House of Pain followed back on the main stage, and were the one band of the day who didn't seem connect with the crowd. It's not to say they didn't get into it... it just didn't quite feel all there. Even jams of Dr. Dre's "The Next Episode" or Tupac's "California Love" didn't seem to work the magic it should have. EverLast whipped out his hit "What It's Like", because he never got to tour Australia under the solo moniker, and it was here the crowd showed their age: most didn't know it. I, however, was singing along to every song. Oh 1998, how I miss thee. Things were cranked up to 11, however, with "Jump Around" came on... a track which has been a party anthem, a staple of DJs around the world, ever since it was released in 1992. A highlight of the day? You betcha. All in all, a great live band... just too young a crowd.
As a contrast, Architecture in Helsinki had the crowd in the palm
Of their hands, surprisingly garnering the biggest, most enthusiastic sing alongs of the entire day! Who would have picked it? "Heart it Races" was an intoxicating success, though the moment that literally stopped the show was when some douchebag decided to climb up a pole in the tent, forcing security to cut the music until he got down. The band were not impressed, but the crowd treated it as just another reason to "go apeshit". All in all, a stupidly energetic, amazingly fun set. Gyroscope, meanwhile, flung out all their hits to the crowd, closing things up with "Snakeskin" and adding in a "Beds are Burning" Midnight Oil cover for good measure.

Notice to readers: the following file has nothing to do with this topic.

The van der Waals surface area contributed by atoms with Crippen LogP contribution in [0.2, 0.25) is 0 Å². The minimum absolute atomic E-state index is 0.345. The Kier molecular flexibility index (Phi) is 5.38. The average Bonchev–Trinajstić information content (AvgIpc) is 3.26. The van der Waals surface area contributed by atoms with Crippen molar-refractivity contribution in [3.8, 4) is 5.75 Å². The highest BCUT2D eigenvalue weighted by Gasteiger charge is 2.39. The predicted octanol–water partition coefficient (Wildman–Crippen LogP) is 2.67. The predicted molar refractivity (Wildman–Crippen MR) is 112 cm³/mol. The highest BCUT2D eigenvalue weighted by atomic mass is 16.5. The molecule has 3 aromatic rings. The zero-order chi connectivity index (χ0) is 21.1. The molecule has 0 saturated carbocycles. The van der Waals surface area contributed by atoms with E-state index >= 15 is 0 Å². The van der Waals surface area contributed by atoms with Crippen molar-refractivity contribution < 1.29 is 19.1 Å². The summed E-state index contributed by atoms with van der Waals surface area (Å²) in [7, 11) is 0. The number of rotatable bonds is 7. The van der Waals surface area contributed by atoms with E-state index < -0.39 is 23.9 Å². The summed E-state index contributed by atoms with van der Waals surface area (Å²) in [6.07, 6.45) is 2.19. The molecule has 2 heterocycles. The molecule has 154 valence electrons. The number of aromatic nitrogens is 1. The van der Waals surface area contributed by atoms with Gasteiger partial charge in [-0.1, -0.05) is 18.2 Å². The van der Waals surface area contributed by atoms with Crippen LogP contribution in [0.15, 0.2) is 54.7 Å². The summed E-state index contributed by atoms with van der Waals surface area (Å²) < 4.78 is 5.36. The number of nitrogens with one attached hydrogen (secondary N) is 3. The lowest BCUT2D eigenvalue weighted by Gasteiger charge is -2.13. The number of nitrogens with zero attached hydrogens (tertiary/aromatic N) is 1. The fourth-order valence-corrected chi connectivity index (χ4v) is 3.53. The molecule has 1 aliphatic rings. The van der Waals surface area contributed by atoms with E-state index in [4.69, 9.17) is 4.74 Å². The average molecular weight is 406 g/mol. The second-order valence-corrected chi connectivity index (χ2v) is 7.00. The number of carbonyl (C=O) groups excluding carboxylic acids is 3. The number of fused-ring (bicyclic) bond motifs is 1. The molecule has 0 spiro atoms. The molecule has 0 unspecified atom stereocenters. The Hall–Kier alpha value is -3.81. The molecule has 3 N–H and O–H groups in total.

With the majority of the crowd packing the Moolin Rouge tent for The Aston Shuffle and Art vs Science (who brought lasers!), the main stages seemed relatively quiet for The Drums (pictured above) and Gotye. Both put on great shows, however, with The Drums ripping out "Let's Go Surfing" about halfway through, seeing the crowd grow in size and enthusiasm. These Triple J kids love their hits! Gotye, meanwhile, focused on his best known tracks, while delivering a few newbies from his forthcoming LP. Stripped down to a four piece, with no background video, this was Gotye at its most basic, but nonetheless sounded effortlessly wonderful. "The Only Way", "Coming Back", "Thanks For Your Time", "Eyes Wide Open" and "Hearts a Mess" were among the best known tracks to be played, while newbies included "Smoke and Mirrors and "I Feel Better". The latter was much like "Learnalilgivinanlovin" (which closed out the set), while other new tracks gave more of an electronic edge. Birds of Tokyo (pictured below) put on their festival shoes and delivered a performance up to their usual high standard, with "Silhouettic" closing things up.